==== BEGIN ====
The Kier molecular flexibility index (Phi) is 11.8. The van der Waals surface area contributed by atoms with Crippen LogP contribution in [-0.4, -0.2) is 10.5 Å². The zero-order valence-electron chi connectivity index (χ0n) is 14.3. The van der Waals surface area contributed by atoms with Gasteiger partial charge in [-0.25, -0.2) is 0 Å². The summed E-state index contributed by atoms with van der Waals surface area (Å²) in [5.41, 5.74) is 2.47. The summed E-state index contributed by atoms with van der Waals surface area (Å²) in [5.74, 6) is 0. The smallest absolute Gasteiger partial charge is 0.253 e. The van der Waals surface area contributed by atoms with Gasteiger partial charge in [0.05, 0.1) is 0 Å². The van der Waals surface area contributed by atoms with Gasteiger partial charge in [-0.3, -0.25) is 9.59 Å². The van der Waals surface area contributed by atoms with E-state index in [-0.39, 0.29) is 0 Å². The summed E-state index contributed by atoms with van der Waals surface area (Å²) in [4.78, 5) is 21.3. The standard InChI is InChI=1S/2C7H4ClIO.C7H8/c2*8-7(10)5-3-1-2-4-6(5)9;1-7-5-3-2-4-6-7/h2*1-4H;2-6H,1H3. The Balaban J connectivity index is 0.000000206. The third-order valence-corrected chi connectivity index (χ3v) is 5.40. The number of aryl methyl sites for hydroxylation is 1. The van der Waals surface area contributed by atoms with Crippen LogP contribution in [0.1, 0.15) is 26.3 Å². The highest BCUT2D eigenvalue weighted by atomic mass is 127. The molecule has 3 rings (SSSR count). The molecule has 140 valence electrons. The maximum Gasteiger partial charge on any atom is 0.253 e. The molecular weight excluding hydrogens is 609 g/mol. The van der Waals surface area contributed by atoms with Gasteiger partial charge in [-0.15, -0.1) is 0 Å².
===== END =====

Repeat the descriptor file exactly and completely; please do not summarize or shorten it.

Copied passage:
The Kier molecular flexibility index (Phi) is 11.8. The van der Waals surface area contributed by atoms with Crippen LogP contribution in [-0.4, -0.2) is 10.5 Å². The zero-order valence-electron chi connectivity index (χ0n) is 14.3. The van der Waals surface area contributed by atoms with Gasteiger partial charge in [-0.25, -0.2) is 0 Å². The summed E-state index contributed by atoms with van der Waals surface area (Å²) in [5.41, 5.74) is 2.47. The summed E-state index contributed by atoms with van der Waals surface area (Å²) in [5.74, 6) is 0. The smallest absolute Gasteiger partial charge is 0.253 e. The van der Waals surface area contributed by atoms with Gasteiger partial charge in [0.05, 0.1) is 0 Å². The van der Waals surface area contributed by atoms with Gasteiger partial charge in [-0.3, -0.25) is 9.59 Å². The van der Waals surface area contributed by atoms with E-state index in [-0.39, 0.29) is 0 Å². The summed E-state index contributed by atoms with van der Waals surface area (Å²) in [4.78, 5) is 21.3. The standard InChI is InChI=1S/2C7H4ClIO.C7H8/c2*8-7(10)5-3-1-2-4-6(5)9;1-7-5-3-2-4-6-7/h2*1-4H;2-6H,1H3. The Balaban J connectivity index is 0.000000206. The third-order valence-corrected chi connectivity index (χ3v) is 5.40. The number of aryl methyl sites for hydroxylation is 1. The van der Waals surface area contributed by atoms with Crippen LogP contribution in [0.1, 0.15) is 26.3 Å². The highest BCUT2D eigenvalue weighted by atomic mass is 127. The molecule has 3 rings (SSSR count). The molecule has 140 valence electrons. The maximum Gasteiger partial charge on any atom is 0.253 e. The molecular weight excluding hydrogens is 609 g/mol. The van der Waals surface area contributed by atoms with Gasteiger partial charge in [-0.15, -0.1) is 0 Å².